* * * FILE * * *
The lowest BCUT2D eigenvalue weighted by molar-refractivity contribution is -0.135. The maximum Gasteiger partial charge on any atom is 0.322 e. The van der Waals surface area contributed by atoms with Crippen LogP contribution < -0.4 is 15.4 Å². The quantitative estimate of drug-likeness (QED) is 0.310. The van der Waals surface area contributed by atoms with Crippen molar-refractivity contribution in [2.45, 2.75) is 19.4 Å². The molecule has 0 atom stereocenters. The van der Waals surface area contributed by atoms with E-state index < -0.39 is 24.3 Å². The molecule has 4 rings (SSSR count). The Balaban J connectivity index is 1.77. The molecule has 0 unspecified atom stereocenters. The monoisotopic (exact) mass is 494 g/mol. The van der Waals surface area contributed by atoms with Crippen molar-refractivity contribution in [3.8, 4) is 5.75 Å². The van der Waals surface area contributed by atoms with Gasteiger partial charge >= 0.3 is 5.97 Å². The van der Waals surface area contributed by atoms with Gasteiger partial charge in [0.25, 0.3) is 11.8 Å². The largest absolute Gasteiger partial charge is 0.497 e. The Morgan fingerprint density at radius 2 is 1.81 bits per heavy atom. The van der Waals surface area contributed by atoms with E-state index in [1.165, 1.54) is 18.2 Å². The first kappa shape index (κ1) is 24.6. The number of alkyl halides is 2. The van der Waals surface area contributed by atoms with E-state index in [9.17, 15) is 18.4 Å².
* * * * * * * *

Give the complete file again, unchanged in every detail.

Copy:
The lowest BCUT2D eigenvalue weighted by molar-refractivity contribution is -0.135. The maximum Gasteiger partial charge on any atom is 0.322 e. The van der Waals surface area contributed by atoms with Crippen LogP contribution < -0.4 is 15.4 Å². The quantitative estimate of drug-likeness (QED) is 0.310. The van der Waals surface area contributed by atoms with Crippen molar-refractivity contribution in [2.45, 2.75) is 19.4 Å². The molecule has 0 atom stereocenters. The van der Waals surface area contributed by atoms with E-state index < -0.39 is 24.3 Å². The molecule has 4 rings (SSSR count). The Balaban J connectivity index is 1.77. The molecule has 0 unspecified atom stereocenters. The monoisotopic (exact) mass is 494 g/mol. The van der Waals surface area contributed by atoms with Crippen molar-refractivity contribution in [3.8, 4) is 5.75 Å². The van der Waals surface area contributed by atoms with Gasteiger partial charge >= 0.3 is 5.97 Å². The van der Waals surface area contributed by atoms with Gasteiger partial charge in [0.25, 0.3) is 11.8 Å². The largest absolute Gasteiger partial charge is 0.497 e. The Morgan fingerprint density at radius 2 is 1.81 bits per heavy atom. The van der Waals surface area contributed by atoms with E-state index in [1.165, 1.54) is 18.2 Å². The first kappa shape index (κ1) is 24.6. The number of alkyl halides is 2. The van der Waals surface area contributed by atoms with E-state index in [9.17, 15) is 18.4 Å².